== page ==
Harry Graham
When told that twenty-thousand Japs are drowned in a typhoon,
We feel a trifle shocked, perhaps, but neither faint nor swoon.
'Dear me! How tragic!' we repeat, 'Ah well, Such things must be.'
Our ordinary lunch we eat and make a hearty tea,
Such loss of life (with shame I write) creates no loss of appetite!

When on a Rocky Mountain ranch two hundred souls, all told
Are buried in an avalanche the tidings leave us cold.
'Poor fellows' we remark. 'Poor things' - 'All crushed to little bits'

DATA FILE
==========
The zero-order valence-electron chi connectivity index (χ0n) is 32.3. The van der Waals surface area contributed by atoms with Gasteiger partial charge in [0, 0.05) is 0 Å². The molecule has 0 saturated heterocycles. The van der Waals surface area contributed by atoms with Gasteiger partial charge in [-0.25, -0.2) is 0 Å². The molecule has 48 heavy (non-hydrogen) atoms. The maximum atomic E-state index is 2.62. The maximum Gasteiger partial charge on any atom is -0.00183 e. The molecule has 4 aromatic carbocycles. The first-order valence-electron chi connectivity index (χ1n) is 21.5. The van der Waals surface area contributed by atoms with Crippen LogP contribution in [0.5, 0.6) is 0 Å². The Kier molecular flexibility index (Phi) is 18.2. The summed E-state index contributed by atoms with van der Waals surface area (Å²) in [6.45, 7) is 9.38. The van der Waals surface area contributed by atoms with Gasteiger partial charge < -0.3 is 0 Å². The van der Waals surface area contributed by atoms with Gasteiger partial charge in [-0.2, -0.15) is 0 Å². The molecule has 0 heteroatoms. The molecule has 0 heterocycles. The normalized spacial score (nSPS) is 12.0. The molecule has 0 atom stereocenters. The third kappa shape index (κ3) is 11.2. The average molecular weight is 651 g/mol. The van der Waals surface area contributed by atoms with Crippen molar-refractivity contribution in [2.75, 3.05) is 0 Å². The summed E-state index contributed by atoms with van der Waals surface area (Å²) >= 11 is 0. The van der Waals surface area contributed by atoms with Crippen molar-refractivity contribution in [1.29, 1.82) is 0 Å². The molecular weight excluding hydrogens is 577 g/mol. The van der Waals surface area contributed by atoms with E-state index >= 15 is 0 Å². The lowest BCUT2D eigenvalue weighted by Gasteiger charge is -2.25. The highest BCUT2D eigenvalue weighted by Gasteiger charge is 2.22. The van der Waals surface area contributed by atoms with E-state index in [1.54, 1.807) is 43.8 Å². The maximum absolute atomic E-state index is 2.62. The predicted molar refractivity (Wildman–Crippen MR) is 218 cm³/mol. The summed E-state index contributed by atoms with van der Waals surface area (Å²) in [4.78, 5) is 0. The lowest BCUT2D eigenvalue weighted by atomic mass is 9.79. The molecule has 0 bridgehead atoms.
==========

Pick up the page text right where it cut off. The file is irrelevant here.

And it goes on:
Then go to 'Bunty Pulls The Strings' Have supper at the Ritz,
And never even think again of land-slides in the State Of Maine.
But when the paper we take in describes how Mr Jones,
Has slipped on a banana-skin and broken sev'ral bones.
'Good Heavens! What a World,' we shout. 'Disasters never cease!
What is the Government about? And where are the Police?'
Distraught by such appalling news all creature comforts we refuse.

Though plagues exterminate the Lapp and famines ravage Spain,
They move us not like some mishap to a suburban train.
Each foreign tale of fire and blood, how trumpery it grows,
Beside a broken collar-stud a smut upon the nose,
For charity (Alas! how true) begins at home - and ends there, too.
The end